Icoma Foldable Electric Bike Inspired by Japanese Transformable Toys

The moment we saw this foldable electric bike, something awakened our inner child. We couldn’t quite put our finger on it bit it was a feeling akin to seeing a brand new toy in a toy shop. It turns out that the origin story of the Icoma Electric Bike is very much a part of many of our childhoods. It’s inspired by the transformer toys of the 80s and 90s. In fact, the creator is a former employee of the company responsible for introducing “Transformers” to the world.


The company that makes the Icoma Electric Bike was founded in 2021 by Takamitsu Ikoma, an alumni of the Takara Tomy toy company and was responsible for the international division of the “Transformers” business. And ever since their founding, Icoma has been tirelessly working to bring their concept of a transformable electric bike to the market. This month they began taking their first orders.

The bike goes from a suitcase-sized square to electric motorcycle in a few seconds. Charge it for three hours, and it will zip you around for roughly 30 km (19 mi). The price tag is 550,000 yen (about $4000 usd) and you can read more about the specs, or order yours, here.



  1. Huw Gwilliam

    May 6, 2023 at 6:08 pm

    Of course, it’s also obviously also ‘influenced’ by Honda’s 1980s ‘Fold up and keep in the trunk’ Motocompo scooter https://cdn-influx-wp.adrianflux.co.uk/uploads/2019/04/Honda-Motocompo_01.jpg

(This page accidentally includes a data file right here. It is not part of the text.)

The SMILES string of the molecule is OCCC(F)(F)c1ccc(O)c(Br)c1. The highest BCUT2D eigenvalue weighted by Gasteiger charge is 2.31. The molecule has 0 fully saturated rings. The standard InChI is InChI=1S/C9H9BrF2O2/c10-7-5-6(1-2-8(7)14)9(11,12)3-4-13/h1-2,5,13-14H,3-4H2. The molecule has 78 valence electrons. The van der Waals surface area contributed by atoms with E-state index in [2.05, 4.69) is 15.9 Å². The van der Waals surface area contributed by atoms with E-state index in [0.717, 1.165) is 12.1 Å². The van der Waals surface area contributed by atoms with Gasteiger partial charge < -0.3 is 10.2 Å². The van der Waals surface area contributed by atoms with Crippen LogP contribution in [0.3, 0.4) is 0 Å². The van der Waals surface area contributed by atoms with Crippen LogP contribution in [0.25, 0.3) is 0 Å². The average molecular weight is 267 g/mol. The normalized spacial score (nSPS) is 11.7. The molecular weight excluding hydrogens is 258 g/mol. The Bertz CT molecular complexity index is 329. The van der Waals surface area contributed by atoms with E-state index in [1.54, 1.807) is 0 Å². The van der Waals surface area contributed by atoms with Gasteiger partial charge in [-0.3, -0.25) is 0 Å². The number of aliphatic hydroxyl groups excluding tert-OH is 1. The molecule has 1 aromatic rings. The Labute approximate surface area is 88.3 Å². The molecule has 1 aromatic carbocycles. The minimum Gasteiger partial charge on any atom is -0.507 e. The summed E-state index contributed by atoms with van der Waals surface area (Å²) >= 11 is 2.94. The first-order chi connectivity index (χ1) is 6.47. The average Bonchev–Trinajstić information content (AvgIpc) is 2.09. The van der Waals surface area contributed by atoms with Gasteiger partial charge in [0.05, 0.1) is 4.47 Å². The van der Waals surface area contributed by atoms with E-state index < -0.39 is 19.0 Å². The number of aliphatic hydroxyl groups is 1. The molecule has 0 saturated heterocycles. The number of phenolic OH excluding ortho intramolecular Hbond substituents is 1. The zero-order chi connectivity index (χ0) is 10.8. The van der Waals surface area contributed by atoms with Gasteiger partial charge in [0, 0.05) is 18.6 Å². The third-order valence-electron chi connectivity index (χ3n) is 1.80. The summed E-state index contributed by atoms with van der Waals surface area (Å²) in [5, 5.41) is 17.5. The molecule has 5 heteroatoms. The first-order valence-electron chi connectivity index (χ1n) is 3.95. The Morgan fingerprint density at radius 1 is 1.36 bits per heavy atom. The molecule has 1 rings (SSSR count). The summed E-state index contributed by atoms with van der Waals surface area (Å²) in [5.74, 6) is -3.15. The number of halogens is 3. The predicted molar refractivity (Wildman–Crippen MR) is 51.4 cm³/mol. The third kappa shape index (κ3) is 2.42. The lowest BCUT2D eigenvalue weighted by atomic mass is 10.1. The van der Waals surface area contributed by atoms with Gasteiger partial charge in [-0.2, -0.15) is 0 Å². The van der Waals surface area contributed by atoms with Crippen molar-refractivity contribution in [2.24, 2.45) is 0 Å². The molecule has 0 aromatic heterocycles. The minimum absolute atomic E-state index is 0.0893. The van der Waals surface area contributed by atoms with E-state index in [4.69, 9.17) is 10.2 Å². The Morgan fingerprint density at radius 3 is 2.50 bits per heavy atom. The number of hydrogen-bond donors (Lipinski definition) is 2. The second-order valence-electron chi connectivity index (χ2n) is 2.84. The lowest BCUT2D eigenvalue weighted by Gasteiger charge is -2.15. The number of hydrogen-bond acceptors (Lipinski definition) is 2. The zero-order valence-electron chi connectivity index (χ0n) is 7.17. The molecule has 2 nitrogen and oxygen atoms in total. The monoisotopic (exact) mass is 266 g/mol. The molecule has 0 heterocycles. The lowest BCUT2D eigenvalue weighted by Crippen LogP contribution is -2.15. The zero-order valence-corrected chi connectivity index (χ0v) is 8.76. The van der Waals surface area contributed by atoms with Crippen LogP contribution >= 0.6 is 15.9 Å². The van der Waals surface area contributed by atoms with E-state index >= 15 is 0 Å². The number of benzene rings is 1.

2. Since when does ‘inspired’ mean…ripped off a previous design and applied a bullshit feel good story about childhood toys.

    Motocompo was a thing…Hell…Honda even did a design study for an electric one…in 2011 https://www.designboom.com/technology/tokyo-motor-show-honda-motor-compo-foldable-electric-scooter/

  3. Chill guys. In regard to design patent practice, the act of putting an electric motor on a bicycle is an obvious improvement. That you have had folding bicycles since the 1960s (before?) in Europe make even Honda’s offerings late to the game.

    That is, if they were relevant.

    Neither the 2011 Motor Compo, nor the preceeding 80’s Moto Compo were designed to be folded, nor brought into the house to be plugged in like an appliance.

    If you actually read the articles you’re quoting, you’d note that the 2011 iteration had a modular power pack that could be reused for purposes other than powering the bike.

    So the ‘transformable’ aspect, and the nostalgic connection highlighted by the writer of this article are notable, valid, and quite unique. It’s done well, and they’re actually taking orders for something that is more than a concept at a motor show.


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